Presence shops, one in Intu shopping centre and one on the High Street along with the Spa have closed.
The Storehouse book shop has ceased trading and closed.
CML, a training course equipping people to be theologically trained to serve and be effective both in and outside of church settings has ceased and the number of interns that the town received has been lost.
Kingswood Baptist Church closed its doors in 2015 after serving that community for 64 years.
The Fathers House Trust was hugely effective for a few years before sadly coming to its end.
There are, I understand, developments and refocusing taking place within the Watford New Hope Trust, but am not well enough informed to comment on what these are.
I am though genuinely saddened about the moving on of two amazing staff members who have served the Watford Town Centre Chaplaincy. I pray Gods continued blessings upon them but am concerned as to whether the ministries that they have developed will continue or might this be another casualty about to beset our town’s Christian witness?
As we hurtle towards the year 2020, there should be a clear vision for our town. There is only ONE church in Watford. We just meet in numerous locations and express our faith and worship in individual and unique ways. But together we are ONE church.
You will be my witnesses in Jerusalem, Judea, Samaria and to the ends of the earth. Watford is our Jerusalem and our Judea, our home, our town, our community. We must be passionate, committed and united in making sure that every ward across our town is brimming with Good News stories of a community of faith-filled people who love God and serve the people in their numerous situations.
The Christians Across Watford website has 58 church communities listed as currently active in our town. That is an impressive collection of churches. Alongside these there are a host of fantastic faith centred agencies like Watford New Hope Trust, Alternatives, Watford Schools Trust, Foodbank, Town Centre Chaplaincy.
There are other opportunities to make a difference too within the town at different times of the calendar with other projects like Operation Rudolph, The Noise / Helping Hands, Bandstand Service, Good Friday Walk of Witness, Praise at The Palace, Flourish Womens Conference – and there are many more.
I want to be hearing far more Good News stories of what is happening within our town and be enthused and encouraged knowing how in so many ways the Christians in this town are being witnesses and offering people opportunities to make their peace with God.
So when back in March when I made a point of questioning whether Gods ‘Presence’ was leaving the town and asking who will be in charge of the ‘Storehouse’ and pass out the blessings to the town, I was then just using wordplay to recognise the ending of two town centred significant ministries. 3 months later, my emotions have changed and I find myself genuinely concerned about the current status of the town and watching a lot of pruning and not sensing or hearing that there is much growth. Maybe this is my proximity to things, my perspective, and my filter. However, if my perspective is how it is, then we need together, to step up and discuss how, under Gods guidance, this trend can be reversed.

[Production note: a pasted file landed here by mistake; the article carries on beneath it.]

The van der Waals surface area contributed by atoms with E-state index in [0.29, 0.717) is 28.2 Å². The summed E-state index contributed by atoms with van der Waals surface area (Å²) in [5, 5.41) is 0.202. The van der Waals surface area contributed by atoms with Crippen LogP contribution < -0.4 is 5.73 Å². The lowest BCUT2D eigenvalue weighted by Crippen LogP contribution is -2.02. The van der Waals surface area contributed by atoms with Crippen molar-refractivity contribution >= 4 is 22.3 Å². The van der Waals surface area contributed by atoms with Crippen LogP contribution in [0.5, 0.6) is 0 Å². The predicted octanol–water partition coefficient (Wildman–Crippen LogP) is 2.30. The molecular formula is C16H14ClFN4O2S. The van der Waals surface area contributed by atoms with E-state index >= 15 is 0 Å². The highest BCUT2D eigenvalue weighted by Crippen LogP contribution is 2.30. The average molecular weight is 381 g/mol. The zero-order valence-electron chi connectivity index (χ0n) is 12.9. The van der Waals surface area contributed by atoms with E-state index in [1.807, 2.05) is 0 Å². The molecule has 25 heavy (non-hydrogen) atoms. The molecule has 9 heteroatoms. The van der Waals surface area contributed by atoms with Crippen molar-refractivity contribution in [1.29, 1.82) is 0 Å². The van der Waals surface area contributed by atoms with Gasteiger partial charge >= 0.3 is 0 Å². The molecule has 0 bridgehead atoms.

Having been the Chaplain to Watford Football Club for in the region of 12 seasons, alongside now my ministry in supporting families through leading funeral services, I have a particular heart for connecting with people, who may not currently connect with a faith community, by offering gentle pastoral support and a positive expression of God’s love to them whilst seeking nothing in return. It is from this perspective that I find myself particularly worried for the future of many of the chaplaincy roles and Street Angels that come under the accountability of the Town Centre Chaplaincy.
I think I might stop here for this piece of writing. I have more thoughts, reflections and maybe even a suggestion or two. Initially, I would like to see what response this generates. Some of what I may have just said might need a few moments to reflect upon. I hope it stirs a reaction in us, I hope that you hear my heart is to build greater unity and responsibility regarding our town – these comments are certainly not criticisms of individuals, churches or agencies.
A couple of things in closing. One, if you have been personally offended by anything I have said then please don’t bother replying. Instead, please understand this, I am genuinely sorry if you are upset but this is in no way personal about anyone at all, so it wasn’t aimed at you in the first place therefore, don’t be offended. Two, if you have a beef about some aspect of the church in Watford this isn’t an invitation to air it here or to start a discussion about ‘Where do Dinosaurs fit into the story of creation’.
But if you share a passion to see the town of Watford increasingly served by a united, vibrant group of churches, agencies and individuals then I am keen to hear thoughts and opinions from you.
On Tuesday, my wife Julia had a total thryroidectomy operation carried out at hospital. General anaesthetic followed by a night in recovery with one to one nursing.
Discharged home on Wednesday to commence what will be a fairly long road towards full recovery.
Julia is intending to do some regular video updates showing how the recovery unfolds.
Not BAFTA quality but a snap shot of what this operation is like and hopefully an encouragement to others who are about to undertake this or similar surgery.
Here are first two videos taken post surgery… Day 2 (Wednesday) and Day 4 (Thursday)
Be blessed and be a blessing…..
In almost every crematorium that I have ministered in, there is a sort of welcome note present on or around the lectern for each visiting minister, officiant or celebrant regarding the time allowance for the funeral service within that chapel.
The message may read something like ‘Officiants are reminded that the service must NOT last any longer than 20 / 25 minutes’.